22 June 2009

Sarkozy: No place for 'burqa' in France

Women and their bodies are once again finding themselves the pawns on the battlefield for male abuses of power. In the case of Sarkozy's statement condemning use of the burqa, women are being just as subjugated as they are in the middle east as to how they are and are not permitted to dress. I find this HIGHLY OFFENSIVE and were I in France today, I would wear a burqa to show my solidarity with people who CHOOSE to wear whatever they want.

I think it is a huge mistake, as was the banning of head scarves some years ago in France. It is a violation to dictate cultural signifiers and suppression of free will. It should be a person's choice to wear a burqa and it should be a person's choice to leave France. "Do these women have that choice?" is the question, but it is not the state's responsibility to answer it for them, either.

Moral imposition is highly questionable, as are fluctuating conceptions of freedom, or in this case: liberté, égalité, fraternité.

Sarkozy: No place for 'burqa' in France


João Sousa said...

Please see this funtastic cartoon on identity. Please don't allow women discrimination.

ELM said...

Thanks so much for your thoughts, Olen. Fatemeh Fakhraie speaks to this in her doublex.com article "Feminists Don't Understand Muslim Women" - Sarkozy may have the intention to "liberate" French Muslim women from the burqa, but no so much...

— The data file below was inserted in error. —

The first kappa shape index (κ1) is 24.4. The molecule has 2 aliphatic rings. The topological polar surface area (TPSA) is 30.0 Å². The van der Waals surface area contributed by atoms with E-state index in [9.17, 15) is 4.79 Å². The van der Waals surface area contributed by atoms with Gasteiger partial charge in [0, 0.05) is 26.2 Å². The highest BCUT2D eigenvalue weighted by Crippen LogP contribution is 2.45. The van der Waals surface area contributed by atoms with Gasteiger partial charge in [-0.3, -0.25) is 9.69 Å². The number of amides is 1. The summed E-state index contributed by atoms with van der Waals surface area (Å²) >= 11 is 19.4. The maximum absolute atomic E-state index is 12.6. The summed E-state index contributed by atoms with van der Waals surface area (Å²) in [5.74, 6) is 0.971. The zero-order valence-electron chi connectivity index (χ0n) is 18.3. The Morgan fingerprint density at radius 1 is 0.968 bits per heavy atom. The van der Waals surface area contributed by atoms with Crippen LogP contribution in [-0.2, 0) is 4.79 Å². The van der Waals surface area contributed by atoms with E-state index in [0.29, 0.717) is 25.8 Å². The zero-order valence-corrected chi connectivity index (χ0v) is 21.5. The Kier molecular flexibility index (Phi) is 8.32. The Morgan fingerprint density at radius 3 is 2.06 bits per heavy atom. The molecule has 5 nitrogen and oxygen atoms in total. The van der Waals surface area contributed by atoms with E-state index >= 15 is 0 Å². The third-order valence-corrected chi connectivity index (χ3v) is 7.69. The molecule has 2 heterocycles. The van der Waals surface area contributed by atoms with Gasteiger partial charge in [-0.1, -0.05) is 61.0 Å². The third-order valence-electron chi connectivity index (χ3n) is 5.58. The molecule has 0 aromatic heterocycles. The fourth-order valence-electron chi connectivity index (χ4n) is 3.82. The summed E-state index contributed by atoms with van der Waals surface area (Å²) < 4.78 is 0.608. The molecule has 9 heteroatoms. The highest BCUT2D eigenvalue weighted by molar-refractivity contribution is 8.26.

"Feminists liberation have often created circumstances that are worse for women. Oxfam released a study earlier this year reporting that Iraqi women’s conditions have qualitatively deteriorated since the U.S. invasion. While I’m sure this wasn’t in the grand feminist plan for Iraqi women, the reality is that sweeping numbers of them are widowed, unemployed, and subject to brutalities at the hands of sectarian gangs and occupying forces.

Non-Muslim feminist misunderstandings don’t just affect women in predominately Muslim countries. They affect Muslim women living in the West, too. When France proposed a ban on religious symbols in schools, specifically targeting the hijab, French feminists were completely onboard, dismissing the hijab as a symbol of oppression that no Muslim girl would wear willingly. But the ban has systematically denied schooling to girls who wear hijab. Demanding a girl choose between her school and her traditions is a surefire way to keep her down. Many girls choose the latter."

olen said...

"Freedom cannot be given. It must be taken." -unknown